Take the 2-minute tour ×
Unix & Linux Stack Exchange is a question and answer site for users of Linux, FreeBSD and other Un*x-like operating systems.. It's 100% free, no registration required.

So, I have a string that looks like this:


And I want to split the string into 3-character chunks delimited by a '+' sign.


And I want to do that with my good friend sed.

I tried

cat codons | sed -r 's/([A-Z]\{3\})/\1\+/g'

...with no success.

What sed command can I use?

share|improve this question
Aren't this somehow connected to Rosalind? Just curious. –  m0nhawk Dec 21 '12 at 20:32

4 Answers 4

up vote 13 down vote accepted

Since you don't want a trailing +, you could do:

fold -w3 | paste -sd+ -

That is, fold the lines on 3 character width, and paste those 3 character lines with themselves with + as the delimiter which in effect is like changing every newline character but the last one into a +. If the input had more than one line, you'll end up with those lines joined with a + which may or may not be what you want.

If you do need it to be sed, you can remove the trailing + after:

sed 's/.../&+/g;s/+$//'
share|improve this answer
Would you mind adding a short explanation of how that works? –  N.N. Dec 21 '12 at 20:35
@N.N. It works because +$ matches a plus symbol immediately before the end of a line. –  Chris Down Dec 21 '12 at 21:14
fold -w3 breaks the string into 3 character lines. paste -sd+ - turns the newlines into +. –  bahamat Dec 22 '12 at 3:40
sed 's/.../&+/g'

to get your way working you don't need to escape {} symbols:

sed -r 's/([A-Z]{3})/\1+/g'
share|improve this answer
who knew! i was so close yet so far... thanks... –  ixtmixilix Dec 21 '12 at 20:10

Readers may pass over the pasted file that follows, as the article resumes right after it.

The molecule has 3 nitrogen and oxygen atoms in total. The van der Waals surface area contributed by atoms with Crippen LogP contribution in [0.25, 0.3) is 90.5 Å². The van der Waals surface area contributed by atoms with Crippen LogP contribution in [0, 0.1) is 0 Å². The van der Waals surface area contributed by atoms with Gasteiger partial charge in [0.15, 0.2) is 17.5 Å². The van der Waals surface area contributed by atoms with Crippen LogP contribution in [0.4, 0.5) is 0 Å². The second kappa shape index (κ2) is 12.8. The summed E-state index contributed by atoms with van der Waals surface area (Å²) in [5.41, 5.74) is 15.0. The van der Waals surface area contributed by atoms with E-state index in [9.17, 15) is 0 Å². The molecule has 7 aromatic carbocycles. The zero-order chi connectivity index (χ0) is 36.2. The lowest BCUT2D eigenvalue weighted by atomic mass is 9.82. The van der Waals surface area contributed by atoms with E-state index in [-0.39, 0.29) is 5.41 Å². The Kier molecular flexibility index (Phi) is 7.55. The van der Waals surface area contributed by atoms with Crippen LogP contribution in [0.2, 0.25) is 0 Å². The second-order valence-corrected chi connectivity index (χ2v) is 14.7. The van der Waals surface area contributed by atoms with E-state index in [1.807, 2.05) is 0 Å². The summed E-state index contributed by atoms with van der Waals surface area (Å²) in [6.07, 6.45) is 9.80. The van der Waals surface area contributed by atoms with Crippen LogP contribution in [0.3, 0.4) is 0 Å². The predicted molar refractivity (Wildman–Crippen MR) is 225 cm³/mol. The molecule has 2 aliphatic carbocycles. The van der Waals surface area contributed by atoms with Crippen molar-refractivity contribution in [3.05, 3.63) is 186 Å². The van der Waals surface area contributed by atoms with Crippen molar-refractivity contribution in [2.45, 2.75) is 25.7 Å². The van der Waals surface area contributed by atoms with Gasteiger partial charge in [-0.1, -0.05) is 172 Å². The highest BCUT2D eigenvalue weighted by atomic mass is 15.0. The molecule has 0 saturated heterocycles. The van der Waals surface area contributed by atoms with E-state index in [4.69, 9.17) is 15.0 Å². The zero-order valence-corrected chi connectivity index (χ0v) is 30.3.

Both add a trailing '+'. Is this intended? –  N.N. Dec 21 '12 at 20:25

This might work for you (GNU sed):

sed 's/...\B/&+/g' file
share|improve this answer

If sed is not a must using Ruby might be an alternative. The Ruby interpreter, ruby, can be used like sed and awk by running it with the -n option which makes it iterate over its input. The interpreter can then be feed with a Ruby one-liner by adding it as an argument to the -e option (which tells the interpreter to interpret the argument of -e rather than looking for a script in a file).

For this particular problem you can use the following one-liner (adapted from http://stackoverflow.com/a/3184271/789593):

ruby -ne 'puts $_.scan(/.{3}|.+/).join("+")'

In plain language it

  • matches any 3 characters or at least one character, scan(/.{3}|.+/), in the input string, $_ (in this case the input is expected to come from standard in) and puts each match in an array,
  • joins the array into a string with a '+' connecting each element, join("+"),
  • and prints it terminated by a newline puts.

For example

echo "AUGGCCAUGGCGCCCAGAACUGAGAUCAAUAGUACCCGUAUUAACGGGUG" | ruby -ne 'puts $_.scan(/.{3}|.+/).join("+")'

Note that it does not add any trailing '+'.

share|improve this answer

Your Answer


By posting your answer, you agree to the privacy policy and terms of service.

Not the answer you're looking for? Browse other questions tagged or ask your own question.